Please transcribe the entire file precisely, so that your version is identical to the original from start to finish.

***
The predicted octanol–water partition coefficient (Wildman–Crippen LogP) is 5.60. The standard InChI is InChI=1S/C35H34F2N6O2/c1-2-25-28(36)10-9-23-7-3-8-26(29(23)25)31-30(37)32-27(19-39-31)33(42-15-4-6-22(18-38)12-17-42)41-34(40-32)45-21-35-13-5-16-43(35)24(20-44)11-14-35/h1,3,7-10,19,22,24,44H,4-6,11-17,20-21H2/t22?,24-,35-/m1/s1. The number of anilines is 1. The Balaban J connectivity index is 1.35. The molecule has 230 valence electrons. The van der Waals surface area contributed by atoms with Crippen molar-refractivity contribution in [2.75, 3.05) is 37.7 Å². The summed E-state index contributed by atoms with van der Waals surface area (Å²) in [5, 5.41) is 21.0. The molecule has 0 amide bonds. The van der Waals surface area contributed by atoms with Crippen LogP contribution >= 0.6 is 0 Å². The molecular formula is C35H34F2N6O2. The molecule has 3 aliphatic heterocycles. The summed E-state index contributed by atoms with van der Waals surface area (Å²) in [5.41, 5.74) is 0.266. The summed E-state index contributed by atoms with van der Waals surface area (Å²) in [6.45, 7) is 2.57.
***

The predicted octanol–water partition coefficient (Wildman–Crippen LogP) is 5.60. The standard InChI is InChI=1S/C35H34F2N6O2/c1-2-25-28(36)10-9-23-7-3-8-26(29(23)25)31-30(37)32-27(19-39-31)33(42-15-4-6-22(18-38)12-17-42)41-34(40-32)45-21-35-13-5-16-43(35)24(20-44)11-14-35/h1,3,7-10,19,22,24,44H,4-6,11-17,20-21H2/t22?,24-,35-/m1/s1. The number of anilines is 1. The Balaban J connectivity index is 1.35. The molecule has 230 valence electrons. The van der Waals surface area contributed by atoms with Crippen molar-refractivity contribution in [2.75, 3.05) is 37.7 Å². The summed E-state index contributed by atoms with van der Waals surface area (Å²) in [5, 5.41) is 21.0. The molecule has 0 amide bonds. The van der Waals surface area contributed by atoms with Crippen LogP contribution >= 0.6 is 0 Å². The molecular formula is C35H34F2N6O2. The molecule has 3 aliphatic heterocycles. The summed E-state index contributed by atoms with van der Waals surface area (Å²) in [5.41, 5.74) is 0.266. The summed E-state index contributed by atoms with van der Waals surface area (Å²) in [6.45, 7) is 2.57.